November 2, 2012
Ranger Beason checks a "trim line" caused by the flood along the Nisqually River near Cougar Rock. (Laura Walkup)
Mount Rainier National Park geologist Scott Beason reports that a small glacial outburst flood occurred at Mount Rainier National Park on Saturday, October 27, 2012 at approximately 9:00 PM. This event, while significant, was localized in scale, caused no damage to park facilities, and was not volcanic in origin. It likely originated from the Nisqually Glacier as result of moderate to intense rainfall. A stream gauge located at Longmire registered a 2.8 foot (0.85 meter) rise in river water level between 8:30 and 9:45 pm and the spike was seen on other gages downstream of the park. Field data concur with the stream gage and show evidence of a several-foot surge of water in the Nisqually River.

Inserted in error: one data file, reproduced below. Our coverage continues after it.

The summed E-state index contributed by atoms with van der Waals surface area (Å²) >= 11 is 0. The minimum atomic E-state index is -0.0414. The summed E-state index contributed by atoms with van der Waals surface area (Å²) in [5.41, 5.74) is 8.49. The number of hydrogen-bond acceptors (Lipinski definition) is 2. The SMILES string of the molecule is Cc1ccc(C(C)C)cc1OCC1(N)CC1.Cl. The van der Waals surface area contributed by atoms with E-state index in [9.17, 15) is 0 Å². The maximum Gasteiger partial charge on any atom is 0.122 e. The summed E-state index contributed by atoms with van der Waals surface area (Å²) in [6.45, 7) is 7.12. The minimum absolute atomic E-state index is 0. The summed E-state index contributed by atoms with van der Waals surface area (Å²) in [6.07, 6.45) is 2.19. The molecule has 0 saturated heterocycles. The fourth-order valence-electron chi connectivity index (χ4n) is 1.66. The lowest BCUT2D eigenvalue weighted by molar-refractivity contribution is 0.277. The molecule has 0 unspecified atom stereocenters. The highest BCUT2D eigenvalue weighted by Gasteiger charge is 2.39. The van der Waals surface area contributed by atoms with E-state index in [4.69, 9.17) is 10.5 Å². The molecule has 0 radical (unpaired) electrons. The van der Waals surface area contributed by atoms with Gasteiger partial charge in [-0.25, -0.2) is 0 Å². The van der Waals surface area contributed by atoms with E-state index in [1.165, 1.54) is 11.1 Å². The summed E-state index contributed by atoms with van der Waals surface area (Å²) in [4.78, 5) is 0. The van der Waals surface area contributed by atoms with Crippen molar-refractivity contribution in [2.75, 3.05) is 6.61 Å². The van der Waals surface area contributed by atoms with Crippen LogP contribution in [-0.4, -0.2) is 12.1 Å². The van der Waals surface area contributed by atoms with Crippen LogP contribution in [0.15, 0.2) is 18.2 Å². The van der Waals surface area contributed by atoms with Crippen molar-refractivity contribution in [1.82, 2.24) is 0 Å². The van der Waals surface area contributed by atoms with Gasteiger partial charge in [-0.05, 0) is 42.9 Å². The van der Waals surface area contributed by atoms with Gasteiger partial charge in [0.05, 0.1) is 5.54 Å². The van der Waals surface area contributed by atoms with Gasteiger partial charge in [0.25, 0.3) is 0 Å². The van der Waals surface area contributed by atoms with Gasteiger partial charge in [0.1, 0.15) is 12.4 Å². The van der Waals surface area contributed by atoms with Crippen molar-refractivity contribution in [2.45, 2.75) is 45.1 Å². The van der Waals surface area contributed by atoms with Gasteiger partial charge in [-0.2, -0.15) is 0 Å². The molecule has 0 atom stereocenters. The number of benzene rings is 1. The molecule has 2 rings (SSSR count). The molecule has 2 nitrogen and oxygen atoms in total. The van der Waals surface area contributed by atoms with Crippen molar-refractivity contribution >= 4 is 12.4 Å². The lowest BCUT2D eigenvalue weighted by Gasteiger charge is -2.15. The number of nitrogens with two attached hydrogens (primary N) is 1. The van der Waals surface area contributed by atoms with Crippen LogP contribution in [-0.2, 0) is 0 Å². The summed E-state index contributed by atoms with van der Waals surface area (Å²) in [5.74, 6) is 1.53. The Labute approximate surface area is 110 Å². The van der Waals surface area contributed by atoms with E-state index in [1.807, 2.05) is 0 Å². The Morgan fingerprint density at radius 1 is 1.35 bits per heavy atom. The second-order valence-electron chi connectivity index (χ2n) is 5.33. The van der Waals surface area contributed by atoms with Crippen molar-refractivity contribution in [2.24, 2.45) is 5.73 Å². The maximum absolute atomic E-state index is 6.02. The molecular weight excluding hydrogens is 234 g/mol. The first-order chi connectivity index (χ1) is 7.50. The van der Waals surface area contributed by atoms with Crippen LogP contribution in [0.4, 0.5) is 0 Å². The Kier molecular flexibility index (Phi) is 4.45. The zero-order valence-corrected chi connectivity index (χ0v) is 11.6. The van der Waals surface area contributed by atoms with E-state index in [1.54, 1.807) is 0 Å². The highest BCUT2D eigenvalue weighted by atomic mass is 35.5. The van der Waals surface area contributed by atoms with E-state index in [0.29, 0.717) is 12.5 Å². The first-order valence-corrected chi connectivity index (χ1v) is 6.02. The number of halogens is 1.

While this event was small, it highlights one of the many hazards at Mount Rainier. It also shows that potentially destructive and hazardous events can occur even during “small” storms that are common in the fall and winter at Mount Rainier. Workers and visitors near rivers should always be aware of geologic hazards. Remember, if you feel the ground shaking or hear a freight train coming down the valley, get uphill as quickly as you can!
Outburst floods have happened in the park before. A series of such floods in the 1980s and 90s washed out parts of the West Side Road, and in 2005, a debris flow on Van Trump Creek was captured on video as it roared over Christine Falls. You can see that video on YouTube at http://youtu.be/SrYqJlCuppA.
Source: Mount Rainier National Park (facebook)